If I had a time machine, I wouldn’t go back to try and save the world. Before you judge me too harshly, let me explain.
I am a 30-year-old, 5-foot-2, plus-size, mixed-race Black woman in America. The year is 2021, and I think it’s safe to say, the world is a mess. There are plenty of moments in time where one could argue that it would be smart to use time travel to go back and “fix” things. But who are we kidding? Time travel doesn’t quite work like that.
Here’s what I would actually do if I had a time machine: I would go back and hug myself at five pivotal moments in my life. Yes, you read that right. I’d use the power of time travel to be kind, compassionate and present for myself.
I’d use the power of time travel to be kind, compassionate and present for myself.
I’d go back and lift up the 5-year-old version of myself, who just saw her father pack his bags and leave her family behind for the first time. I’d make sure that she knows his leaving has nothing to do with her. I’d hug her close, kiss her on the forehead and tell her that she is loved immensely by her father and that she will see him again.
My second trip would be to the locker room of my 10-year-old self who just lied to her group of girlfriends about her weight for the first time. I’d grab her hands and walk her to the mirror. I’d tell her to look closely at the beautiful, curvy girl reflecting back at her. I’d tell her that there is nothing wrong with her body and that numbers on a scale can never define her. I’d hold her close, kiss her on the forehead and tell her that one day, the love of her life would find her and love every inch of her.
I’d visit my 15-year-old self who is insecure about her body and wardrobe, terrified that anyone will realize she’s wearing hand-me-downs and three-year-old shoes that are secretly falling apart. I’d tell her to never let where she came from hold her back from where she’s going. I’d also tip her off that by senior year, she’d be voted “Best Dressed” by her classmates because she turned what she had into something fabulous with her creativity and sewing skills. I’d hold her close, kiss her on the forehead and tell her she is enough.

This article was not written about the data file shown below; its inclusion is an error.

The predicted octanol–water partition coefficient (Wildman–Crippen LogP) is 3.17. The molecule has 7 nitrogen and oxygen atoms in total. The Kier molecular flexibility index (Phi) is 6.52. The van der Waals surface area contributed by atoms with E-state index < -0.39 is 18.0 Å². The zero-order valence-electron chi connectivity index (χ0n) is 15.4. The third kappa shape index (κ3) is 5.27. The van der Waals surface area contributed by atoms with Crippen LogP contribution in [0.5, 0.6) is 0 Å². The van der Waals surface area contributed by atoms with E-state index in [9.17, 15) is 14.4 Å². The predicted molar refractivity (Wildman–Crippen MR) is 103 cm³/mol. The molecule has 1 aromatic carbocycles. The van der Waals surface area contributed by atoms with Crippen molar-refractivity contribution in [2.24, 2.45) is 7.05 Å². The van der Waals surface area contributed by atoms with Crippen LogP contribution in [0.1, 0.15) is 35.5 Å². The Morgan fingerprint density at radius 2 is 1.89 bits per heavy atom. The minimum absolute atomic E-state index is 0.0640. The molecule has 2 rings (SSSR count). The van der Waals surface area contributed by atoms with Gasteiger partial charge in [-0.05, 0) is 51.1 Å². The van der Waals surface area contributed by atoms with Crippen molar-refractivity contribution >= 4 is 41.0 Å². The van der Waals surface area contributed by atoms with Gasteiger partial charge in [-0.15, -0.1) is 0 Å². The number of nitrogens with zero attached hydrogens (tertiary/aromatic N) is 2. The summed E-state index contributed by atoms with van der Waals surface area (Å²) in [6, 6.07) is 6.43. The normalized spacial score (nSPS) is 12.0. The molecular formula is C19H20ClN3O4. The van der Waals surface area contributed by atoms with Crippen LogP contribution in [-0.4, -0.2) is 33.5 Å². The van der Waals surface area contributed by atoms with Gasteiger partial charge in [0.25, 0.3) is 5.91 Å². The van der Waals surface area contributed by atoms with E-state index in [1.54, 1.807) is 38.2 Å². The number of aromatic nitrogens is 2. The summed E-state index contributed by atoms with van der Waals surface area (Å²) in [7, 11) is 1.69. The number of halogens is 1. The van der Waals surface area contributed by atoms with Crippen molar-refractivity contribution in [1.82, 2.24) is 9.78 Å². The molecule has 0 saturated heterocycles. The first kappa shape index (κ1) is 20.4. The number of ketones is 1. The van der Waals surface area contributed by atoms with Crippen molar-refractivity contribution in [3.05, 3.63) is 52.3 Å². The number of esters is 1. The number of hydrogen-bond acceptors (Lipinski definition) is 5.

At 21 years old, I was still two years from college graduation, hopelessly single and trying to “save” my mother by having her move into my college apartment with my siblings and I. I’d go back and tell myself to give my mom more grace because she’s hurting more than I know. I’d remind myself how much my little sister, Shamora, was looking up to me and to be proud of the strength that I portrayed for her.
I’d hold myself close, kiss her on the forehead and give myself permission to mess up. I cannot save anyone but myself. So I’d tell myself to love the ones I love wholeheartedly and without condition. No matter how hard the moments in life might be, be present in each of them and have grace because we are all hurting.
I’d hold myself close, kiss her on the forehead and give myself permission to mess up.
My final trip back in time would be just two years ago. I was 28, just diagnosed with PCOS, when my 19-year-old sister, Shamora, died. I’d run into that hospital room and wrap my arms around myself in the most painful moment of my life. I’d tell myself that it’s not my fault. There is nothing that could’ve been done to change this. No amount of willpower, protection, strength or self-sacrificing could have stopped this. Epilepsy is a dangerous disease, and this could’ve happened anytime.
I’d hold myself so close. I’d cry deeply and kiss myself on the forehead. I’d remind myself that Shamora knows how much I love her and that one day, I will be the one to share her story with the world and bring much needed awareness to epilepsy.
If I had a time machine, I wouldn’t go back and save the world. I’d go back and save myself because with healing, self-care and a whole lot of love, we become better people. We become people who do better and who intentionally love the people in our lives while we still can.
If you had a time machine, I hope you’d go back and lift yourself up too. If we all lifted ourselves up a little more, we’d be strong enough to reach back, give back and work together to save the world.
Radical self-love and care, that is the secret to save the world.
What advice would you go back and give your younger self? Why is it important to have grace for our younger selves?
Image via Melanie Acevedo, Darling Issue No. 11